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On Living in an Area of Manifest Greyness and Misery
London is a vast ocean in which survival is not certain.

Essex Road and the unluckily named Balls Pond Road
are areas of manifest greyness and misery.

from London: the Biography, Peter Ackroyd
I sleep high on the bird’s nest.
Trucks and lorries shake the house
and make the bricks tremble,
roaring tidal waves rock the bed
and put me to sleep.
There are odd wrecked Georgian houses
beached between tyre shops and takeaways.
Sometimes people are murdered.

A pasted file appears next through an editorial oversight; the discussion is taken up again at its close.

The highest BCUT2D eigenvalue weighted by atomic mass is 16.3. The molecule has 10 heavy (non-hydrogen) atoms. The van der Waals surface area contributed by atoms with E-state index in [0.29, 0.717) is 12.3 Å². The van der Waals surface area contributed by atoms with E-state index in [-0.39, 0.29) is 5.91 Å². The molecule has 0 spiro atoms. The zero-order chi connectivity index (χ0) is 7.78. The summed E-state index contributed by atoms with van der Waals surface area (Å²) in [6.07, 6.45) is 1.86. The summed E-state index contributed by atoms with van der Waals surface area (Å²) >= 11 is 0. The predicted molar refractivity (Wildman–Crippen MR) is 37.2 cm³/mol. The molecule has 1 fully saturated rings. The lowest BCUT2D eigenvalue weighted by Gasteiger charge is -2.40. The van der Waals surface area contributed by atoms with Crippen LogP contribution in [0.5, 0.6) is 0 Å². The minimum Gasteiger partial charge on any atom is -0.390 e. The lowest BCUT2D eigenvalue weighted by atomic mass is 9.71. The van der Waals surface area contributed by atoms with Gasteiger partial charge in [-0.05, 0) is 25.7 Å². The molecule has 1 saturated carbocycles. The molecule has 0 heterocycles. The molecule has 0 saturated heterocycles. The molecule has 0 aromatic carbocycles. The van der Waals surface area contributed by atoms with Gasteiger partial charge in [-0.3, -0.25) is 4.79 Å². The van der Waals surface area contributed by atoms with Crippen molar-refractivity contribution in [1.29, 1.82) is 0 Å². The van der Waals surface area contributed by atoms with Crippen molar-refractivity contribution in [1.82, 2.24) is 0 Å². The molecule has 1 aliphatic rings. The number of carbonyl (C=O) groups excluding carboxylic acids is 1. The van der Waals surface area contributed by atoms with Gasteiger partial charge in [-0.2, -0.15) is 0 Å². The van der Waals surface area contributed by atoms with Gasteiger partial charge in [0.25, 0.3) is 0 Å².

Police sirens shriek up and down all day
like seagulls chasing sandwiches.
On the second floor,
we can look right into the 38
and see all the people
but we think they can’t see us.
And we can jump on the 38 ourselves,
sail on the top deck
down to Bloomsbury and Victoria.
Our walls are stuffed with horsehair,
on stormy nights we hear the horses gallop.
Like us, they don’t want to leave.
The ghost of a cat lives next door.
Young black drivers play hip-hop and dance hall,
when they stop it’s a five-minute party
and you never know when it might happen.
The pink-haired squatters dance topless
on the concrete roof when it’s hot.
John Ball’s pond lies under our back gardens,
the shades of his cows low at full moon.
But it’s the roll of traffic
that makes it more of an ocean
especially the sound of rushing wheels
when it rains,
and the uniformed Catholic children
slip along the wet pavement
like blue fish
swimming down the Balls Pond Road.